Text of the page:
MARXISM AND THE CRISIS OF CAPITALISM
Capitalism is going through its greatest crisis since the 1930s or before. The banking system has been saved from meltdown (at least for the time being) only by extensive government intervention in the USA, Britain, and a number of other countries. Stock markets all over the world have plummeted. A long and deep recession is in prospect. Capitalism, it is sometimes said, may be on the verge of collapse. Few economists or politicians foresaw these developments. The long boom had lulled them into the belief that the cycle of boom and bust had finally been overcome. One figure who would not have been surprised and whose reputation has risen dramatically is Marx. After a long period when his ideas were dismissed as `refuted', there is now a new interest in them. 1 He long ago argued that capitalism is inherently unstable and prone to crisis, and he predicted its eventual demise. Marx's analysis of capitalism, some say, has been proved correct.
But exactly which aspects of Marx's analysis have been vindicated? In the first place, Marx's critique of the free market has been confirmed. The liberal, laissez-faire, free market philosophy which has dominated economic and social thought for the past 30 years has been discredited. Even Alan Greenspan, the former Chairman of the US Federal Reserve, one of its most influential champions, has admitted that the free market philosophy is flawed. "I made a mistake in presuming that the self-interests of organisations, specifically banks and others, were such that they were best capable of protecting their own shareholders and their equity in the firms". 2 The present crisis is demonstrating, yet again, that the free market is not the benign, self-regulating mechanism that the free market fundamentalists have claimed it to be. It does not always serve the general interest or lead inevitably to economic growth and prosperity. On the contrary, as Marx argues, the free market operates as an alien system with a life of its own. It is an uncontrollable and inherently unstable mechanism. It leads to periodic crises in which huge numbers of people are thrown out of work and useful means of production are wantonly destroyed. These show that the capitalist system is incapable of mastering the productive forces which it itself has created. In Marx's graphic image, it is `like the sorcerer who is no longer able to control the powers of the nether world whom he has called up by his spells.' 3 Periodically the forces of production develop so far that they come into conflict with existing capitalist economic relations. A crisis then ensues. And how does the bourgeoisie get over these crises? On the one hand, by enforced destruction of a mass of productive forces; on the other, by the conquest of new markets, and by the more thorough exploitation of the old ones. That is to say, by paving the way for more extensive and more destructive crises, and by diminishing the means whereby crises are prevented. 4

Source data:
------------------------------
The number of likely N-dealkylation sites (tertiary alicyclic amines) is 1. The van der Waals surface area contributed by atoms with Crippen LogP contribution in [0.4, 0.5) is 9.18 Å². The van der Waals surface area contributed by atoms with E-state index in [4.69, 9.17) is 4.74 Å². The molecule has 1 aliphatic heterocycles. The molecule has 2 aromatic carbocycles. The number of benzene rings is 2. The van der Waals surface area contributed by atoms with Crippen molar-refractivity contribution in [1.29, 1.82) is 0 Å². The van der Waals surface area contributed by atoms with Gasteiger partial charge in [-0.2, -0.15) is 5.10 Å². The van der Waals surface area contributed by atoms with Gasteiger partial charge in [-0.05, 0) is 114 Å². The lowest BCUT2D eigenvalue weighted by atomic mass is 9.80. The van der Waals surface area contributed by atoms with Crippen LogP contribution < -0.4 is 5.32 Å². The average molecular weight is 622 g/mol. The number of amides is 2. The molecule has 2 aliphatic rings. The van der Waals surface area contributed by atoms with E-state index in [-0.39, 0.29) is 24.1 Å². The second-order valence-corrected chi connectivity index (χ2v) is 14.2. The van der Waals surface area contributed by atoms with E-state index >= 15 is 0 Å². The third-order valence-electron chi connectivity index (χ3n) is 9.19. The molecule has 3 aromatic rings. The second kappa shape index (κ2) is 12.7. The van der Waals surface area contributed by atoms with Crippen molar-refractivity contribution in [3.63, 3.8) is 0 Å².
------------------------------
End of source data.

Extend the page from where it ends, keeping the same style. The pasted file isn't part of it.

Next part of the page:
Sales of his works are significantly up, it is reported (The Times, 20 October 2008). `Greenspan – I was wrong about the economy. Sort of,' The Guardian, 24 October 2008. 3
Karl Marx and Frederick Engels, "Manifesto of the Communist Party," in The Marx-Engels Reader, ed. Robert C. Tucker (New York: W.W. Norton, 1978), 478.
Thus the system lurches along through a series of booms and depressions. At the same time, it stifles competition through the growth of monopoly and leads to huge inequalities of wealth. Eventually, Marx believed, capitalism is destined to collapse and be superseded by a socialist form of society.
Is this what we are witnessing? Some seem to think so. The US Administration under President Bush has been forced to take over banks and mortgage companies in order to rescue the world financial system from the danger of immanent collapse. Bush has even felt obliged to plead for the preservation of what he has...
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